Cydekick Charges Your Phone While You Pedal

The Cydekick's Removable Design Means Good Things for Commuters and Touring Cyclists

Disclosure: This article may link to affiliate sites/feature complimentary products for review purposes.
spinetics cydekick

spinetics cydecickIf you’ve ever been on a ride and noticed that your cell phone’s battery power is alarmingly low, you’ll be interested in the Cydekick Pro, from a Miami-based company called Spinetics, currently in its crowdsourcing phase. It’s an externally mounted rear-hub dynamo that uses magnets and the energy from your spinning rear wheel to generate electricity. This power runs along a cable, zip-tied to your frame, to a high-intensity LED headlight that also serves as a USB charger for your phone or other device.

Hub-Based Power . . . Except You’re Using Those Watts

Spinetics’s marketing materials claims the hub unit is friction-free, but there will a little drag: it would be more accurate to say “very low friction.” Because the unit uses spacers and magnets, nothing touches your bike, reducing any rubbing and keeping contact to a minimum. The company claims that anyone who can assemble IKEA furniture can install the device. Judging by the cabinet I put together last weekend, I’m not sure that bolsters my confidence, but Spinetics notes that the only necessary tools are a hex wrench and some zip-ties–both of which I feel comfortable using.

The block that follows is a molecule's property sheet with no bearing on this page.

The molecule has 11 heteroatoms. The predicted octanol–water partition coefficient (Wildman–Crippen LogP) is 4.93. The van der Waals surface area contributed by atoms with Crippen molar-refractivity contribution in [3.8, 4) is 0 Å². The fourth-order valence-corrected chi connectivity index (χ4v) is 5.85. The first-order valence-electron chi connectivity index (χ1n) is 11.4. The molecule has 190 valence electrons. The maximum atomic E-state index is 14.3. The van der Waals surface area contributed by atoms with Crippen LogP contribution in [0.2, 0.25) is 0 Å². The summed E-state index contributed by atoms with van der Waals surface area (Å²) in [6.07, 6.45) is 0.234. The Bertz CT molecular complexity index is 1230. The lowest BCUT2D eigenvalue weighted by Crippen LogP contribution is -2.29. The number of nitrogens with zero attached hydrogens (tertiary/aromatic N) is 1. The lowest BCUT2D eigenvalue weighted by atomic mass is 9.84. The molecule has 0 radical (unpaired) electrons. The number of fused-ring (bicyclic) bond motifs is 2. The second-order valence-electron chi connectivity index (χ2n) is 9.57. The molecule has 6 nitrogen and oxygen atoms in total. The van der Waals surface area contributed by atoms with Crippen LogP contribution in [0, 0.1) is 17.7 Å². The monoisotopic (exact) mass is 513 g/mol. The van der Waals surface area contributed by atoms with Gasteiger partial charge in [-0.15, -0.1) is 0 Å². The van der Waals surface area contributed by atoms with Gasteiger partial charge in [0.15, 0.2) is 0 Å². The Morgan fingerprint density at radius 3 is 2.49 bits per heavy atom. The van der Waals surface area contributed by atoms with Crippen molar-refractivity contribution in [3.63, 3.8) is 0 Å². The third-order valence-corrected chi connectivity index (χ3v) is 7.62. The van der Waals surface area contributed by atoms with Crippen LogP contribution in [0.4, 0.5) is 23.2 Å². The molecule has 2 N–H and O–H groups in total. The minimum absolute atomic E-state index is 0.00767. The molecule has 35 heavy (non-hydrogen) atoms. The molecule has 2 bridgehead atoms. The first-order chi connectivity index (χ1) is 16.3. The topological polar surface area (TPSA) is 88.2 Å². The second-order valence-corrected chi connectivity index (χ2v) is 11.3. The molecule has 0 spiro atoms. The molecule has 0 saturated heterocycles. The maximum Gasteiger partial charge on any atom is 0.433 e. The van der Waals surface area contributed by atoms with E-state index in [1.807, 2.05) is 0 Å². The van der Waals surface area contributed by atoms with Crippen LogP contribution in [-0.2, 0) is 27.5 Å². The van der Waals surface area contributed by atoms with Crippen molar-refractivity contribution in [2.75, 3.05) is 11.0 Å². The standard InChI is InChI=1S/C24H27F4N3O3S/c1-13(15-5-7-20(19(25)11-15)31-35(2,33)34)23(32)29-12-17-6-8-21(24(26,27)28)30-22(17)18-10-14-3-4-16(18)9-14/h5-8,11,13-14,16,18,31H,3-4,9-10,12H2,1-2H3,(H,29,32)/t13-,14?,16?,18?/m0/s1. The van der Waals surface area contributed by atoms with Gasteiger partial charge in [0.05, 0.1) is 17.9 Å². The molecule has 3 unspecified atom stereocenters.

One quick note for those who have jumped on the disc brake trend: the Cydekick won’t work on disc-brake-equipped bikes. But for those of you out there touring across the country or circling the Arctic, this little power station could mean a lot less panic and a little more connectivity with loved ones or fitness apps.

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rBfOvmwPnZJkUpc9lfS7tkjtEcahwxiiBqq6fYQu0YAiSydQdaUxF4Amak3yC9Xw9xGQGA=w2212-h870What makes the Cydekick different from other hub generators? Many are part of a hub’s internals, so if you want to go the power-while-you pedal route you’ll need to spring for a new wheel that has the technology. And the Cydekick is removable, so if you have a need to chuck its one-plus-pound weight you can do so easily. Spinetics doesn’t yet have data on how much power is generated by the hub, but even if it’s a relatively small amount, you’ll still be charging your phone as you ride, at least a little.

Get Info on Cydekick’s Crowdfunding Future

Spinetics is re-starting its crowdfunding push soon; its attempt in 2015, priced at $250 per unit, fell short of the mark. If you think you’d like to try the Cydekick in the future, head to www.spineticsinc.com to sign up for updates and information, and to find out how you can be one of the first to get the unit.

About Christine Bucher 2 Articles
Christine is an all-around awesome contributing writer here at SLO Cyclist.

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